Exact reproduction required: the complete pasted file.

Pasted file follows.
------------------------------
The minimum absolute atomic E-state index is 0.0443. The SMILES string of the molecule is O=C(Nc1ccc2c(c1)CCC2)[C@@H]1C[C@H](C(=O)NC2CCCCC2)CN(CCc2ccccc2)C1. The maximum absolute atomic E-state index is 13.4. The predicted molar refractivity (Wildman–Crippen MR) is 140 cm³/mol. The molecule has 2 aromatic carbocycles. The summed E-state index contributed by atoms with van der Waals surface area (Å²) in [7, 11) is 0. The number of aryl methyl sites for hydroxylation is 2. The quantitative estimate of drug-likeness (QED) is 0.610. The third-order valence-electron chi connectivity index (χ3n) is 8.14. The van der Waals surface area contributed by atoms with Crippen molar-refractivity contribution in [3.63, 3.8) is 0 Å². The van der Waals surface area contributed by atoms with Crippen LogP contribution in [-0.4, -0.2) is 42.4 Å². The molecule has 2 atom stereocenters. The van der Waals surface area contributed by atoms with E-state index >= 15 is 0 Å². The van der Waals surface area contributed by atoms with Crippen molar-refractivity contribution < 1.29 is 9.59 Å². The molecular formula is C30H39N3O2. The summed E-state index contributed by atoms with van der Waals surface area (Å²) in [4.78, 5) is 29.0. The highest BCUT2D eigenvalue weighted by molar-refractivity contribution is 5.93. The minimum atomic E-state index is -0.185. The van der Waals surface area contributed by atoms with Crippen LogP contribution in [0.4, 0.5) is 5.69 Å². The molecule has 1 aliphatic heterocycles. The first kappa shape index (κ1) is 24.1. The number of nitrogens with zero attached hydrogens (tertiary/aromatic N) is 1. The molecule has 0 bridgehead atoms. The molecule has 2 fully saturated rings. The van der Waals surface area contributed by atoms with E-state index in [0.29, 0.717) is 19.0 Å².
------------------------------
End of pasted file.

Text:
The minimum absolute atomic E-state index is 0.0443. The SMILES string of the molecule is O=C(Nc1ccc2c(c1)CCC2)[C@@H]1C[C@H](C(=O)NC2CCCCC2)CN(CCc2ccccc2)C1. The maximum absolute atomic E-state index is 13.4. The predicted molar refractivity (Wildman–Crippen MR) is 140 cm³/mol. The molecule has 2 aromatic carbocycles. The summed E-state index contributed by atoms with van der Waals surface area (Å²) in [7, 11) is 0. The number of aryl methyl sites for hydroxylation is 2. The quantitative estimate of drug-likeness (QED) is 0.610. The third-order valence-electron chi connectivity index (χ3n) is 8.14. The van der Waals surface area contributed by atoms with Crippen molar-refractivity contribution in [3.63, 3.8) is 0 Å². The van der Waals surface area contributed by atoms with Crippen LogP contribution in [-0.4, -0.2) is 42.4 Å². The molecule has 2 atom stereocenters. The van der Waals surface area contributed by atoms with E-state index >= 15 is 0 Å². The van der Waals surface area contributed by atoms with Crippen molar-refractivity contribution < 1.29 is 9.59 Å². The molecular formula is C30H39N3O2. The summed E-state index contributed by atoms with van der Waals surface area (Å²) in [4.78, 5) is 29.0. The highest BCUT2D eigenvalue weighted by molar-refractivity contribution is 5.93. The minimum atomic E-state index is -0.185. The van der Waals surface area contributed by atoms with Crippen LogP contribution in [0.4, 0.5) is 5.69 Å². The molecule has 1 aliphatic heterocycles. The first kappa shape index (κ1) is 24.1. The number of nitrogens with zero attached hydrogens (tertiary/aromatic N) is 1. The molecule has 0 bridgehead atoms. The molecule has 2 fully saturated rings. The van der Waals surface area contributed by atoms with E-state index in [0.29, 0.717) is 19.0 Å².